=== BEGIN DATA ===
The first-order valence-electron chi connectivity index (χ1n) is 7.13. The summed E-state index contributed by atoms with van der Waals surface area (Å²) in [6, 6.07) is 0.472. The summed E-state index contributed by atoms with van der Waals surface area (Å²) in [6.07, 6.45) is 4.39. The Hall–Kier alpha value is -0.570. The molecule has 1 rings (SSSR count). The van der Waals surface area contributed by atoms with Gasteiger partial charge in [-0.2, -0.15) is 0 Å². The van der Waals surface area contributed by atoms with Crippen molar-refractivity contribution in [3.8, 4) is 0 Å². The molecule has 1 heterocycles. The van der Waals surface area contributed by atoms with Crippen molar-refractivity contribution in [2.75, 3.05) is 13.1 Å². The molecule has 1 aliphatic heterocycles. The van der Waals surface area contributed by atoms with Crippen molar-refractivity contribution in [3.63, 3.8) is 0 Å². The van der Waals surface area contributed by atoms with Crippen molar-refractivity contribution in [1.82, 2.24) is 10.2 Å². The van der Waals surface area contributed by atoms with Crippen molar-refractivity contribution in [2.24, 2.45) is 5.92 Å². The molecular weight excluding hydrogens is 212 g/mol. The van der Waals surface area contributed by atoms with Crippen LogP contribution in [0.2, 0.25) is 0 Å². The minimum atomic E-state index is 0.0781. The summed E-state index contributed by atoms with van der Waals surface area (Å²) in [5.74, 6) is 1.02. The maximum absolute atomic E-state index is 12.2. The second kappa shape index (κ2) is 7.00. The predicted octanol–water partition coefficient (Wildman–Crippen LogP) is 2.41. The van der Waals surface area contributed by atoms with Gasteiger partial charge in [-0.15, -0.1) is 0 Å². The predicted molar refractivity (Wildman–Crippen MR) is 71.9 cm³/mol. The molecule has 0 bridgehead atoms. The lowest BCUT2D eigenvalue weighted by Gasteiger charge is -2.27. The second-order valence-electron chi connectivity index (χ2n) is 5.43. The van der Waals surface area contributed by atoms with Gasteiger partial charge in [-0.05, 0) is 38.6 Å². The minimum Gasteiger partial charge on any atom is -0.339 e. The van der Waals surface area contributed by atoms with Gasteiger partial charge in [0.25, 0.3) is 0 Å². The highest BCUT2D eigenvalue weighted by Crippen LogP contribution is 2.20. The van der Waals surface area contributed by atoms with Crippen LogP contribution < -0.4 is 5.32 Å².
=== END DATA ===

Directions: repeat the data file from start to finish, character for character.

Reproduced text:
The first-order valence-electron chi connectivity index (χ1n) is 7.13. The summed E-state index contributed by atoms with van der Waals surface area (Å²) in [6, 6.07) is 0.472. The summed E-state index contributed by atoms with van der Waals surface area (Å²) in [6.07, 6.45) is 4.39. The Hall–Kier alpha value is -0.570. The molecule has 1 rings (SSSR count). The van der Waals surface area contributed by atoms with Gasteiger partial charge in [-0.2, -0.15) is 0 Å². The van der Waals surface area contributed by atoms with Crippen molar-refractivity contribution in [3.8, 4) is 0 Å². The molecule has 1 heterocycles. The van der Waals surface area contributed by atoms with Crippen molar-refractivity contribution in [2.75, 3.05) is 13.1 Å². The molecule has 1 aliphatic heterocycles. The van der Waals surface area contributed by atoms with Crippen molar-refractivity contribution in [3.63, 3.8) is 0 Å². The van der Waals surface area contributed by atoms with Crippen molar-refractivity contribution in [1.82, 2.24) is 10.2 Å². The van der Waals surface area contributed by atoms with Crippen molar-refractivity contribution in [2.24, 2.45) is 5.92 Å². The molecular weight excluding hydrogens is 212 g/mol. The van der Waals surface area contributed by atoms with Crippen LogP contribution in [0.2, 0.25) is 0 Å². The minimum atomic E-state index is 0.0781. The summed E-state index contributed by atoms with van der Waals surface area (Å²) in [5.74, 6) is 1.02. The maximum absolute atomic E-state index is 12.2. The second kappa shape index (κ2) is 7.00. The predicted octanol–water partition coefficient (Wildman–Crippen LogP) is 2.41. The van der Waals surface area contributed by atoms with Gasteiger partial charge in [-0.15, -0.1) is 0 Å². The predicted molar refractivity (Wildman–Crippen MR) is 71.9 cm³/mol. The molecule has 0 bridgehead atoms. The lowest BCUT2D eigenvalue weighted by Gasteiger charge is -2.27. The second-order valence-electron chi connectivity index (χ2n) is 5.43. The van der Waals surface area contributed by atoms with Gasteiger partial charge in [-0.05, 0) is 38.6 Å². The minimum Gasteiger partial charge on any atom is -0.339 e. The van der Waals surface area contributed by atoms with Gasteiger partial charge in [0.25, 0.3) is 0 Å². The highest BCUT2D eigenvalue weighted by Crippen LogP contribution is 2.20. The van der Waals surface area contributed by atoms with Crippen LogP contribution < -0.4 is 5.32 Å².